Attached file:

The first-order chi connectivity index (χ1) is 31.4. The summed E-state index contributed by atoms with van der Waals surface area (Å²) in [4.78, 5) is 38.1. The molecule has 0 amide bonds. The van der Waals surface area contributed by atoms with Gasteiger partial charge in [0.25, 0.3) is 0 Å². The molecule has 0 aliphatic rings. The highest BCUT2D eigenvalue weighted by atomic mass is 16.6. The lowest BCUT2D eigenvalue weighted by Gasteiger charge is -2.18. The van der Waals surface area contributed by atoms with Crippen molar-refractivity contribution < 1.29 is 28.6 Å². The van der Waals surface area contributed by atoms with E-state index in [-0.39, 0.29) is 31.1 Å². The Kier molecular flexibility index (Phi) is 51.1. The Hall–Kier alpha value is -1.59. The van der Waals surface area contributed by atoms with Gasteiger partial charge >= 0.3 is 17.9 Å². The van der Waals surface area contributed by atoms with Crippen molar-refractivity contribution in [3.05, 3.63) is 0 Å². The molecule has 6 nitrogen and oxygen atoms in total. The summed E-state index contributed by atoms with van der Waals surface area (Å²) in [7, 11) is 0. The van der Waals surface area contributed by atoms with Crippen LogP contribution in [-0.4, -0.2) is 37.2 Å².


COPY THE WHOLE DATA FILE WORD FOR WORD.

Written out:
The first-order chi connectivity index (χ1) is 31.4. The summed E-state index contributed by atoms with van der Waals surface area (Å²) in [4.78, 5) is 38.1. The molecule has 0 amide bonds. The van der Waals surface area contributed by atoms with Gasteiger partial charge in [0.25, 0.3) is 0 Å². The molecule has 0 aliphatic rings. The highest BCUT2D eigenvalue weighted by atomic mass is 16.6. The lowest BCUT2D eigenvalue weighted by Gasteiger charge is -2.18. The van der Waals surface area contributed by atoms with Crippen molar-refractivity contribution < 1.29 is 28.6 Å². The van der Waals surface area contributed by atoms with E-state index in [-0.39, 0.29) is 31.1 Å². The Kier molecular flexibility index (Phi) is 51.1. The Hall–Kier alpha value is -1.59. The van der Waals surface area contributed by atoms with Gasteiger partial charge >= 0.3 is 17.9 Å². The van der Waals surface area contributed by atoms with Crippen molar-refractivity contribution in [3.05, 3.63) is 0 Å². The molecule has 6 nitrogen and oxygen atoms in total. The summed E-state index contributed by atoms with van der Waals surface area (Å²) in [7, 11) is 0. The van der Waals surface area contributed by atoms with Crippen LogP contribution in [-0.4, -0.2) is 37.2 Å².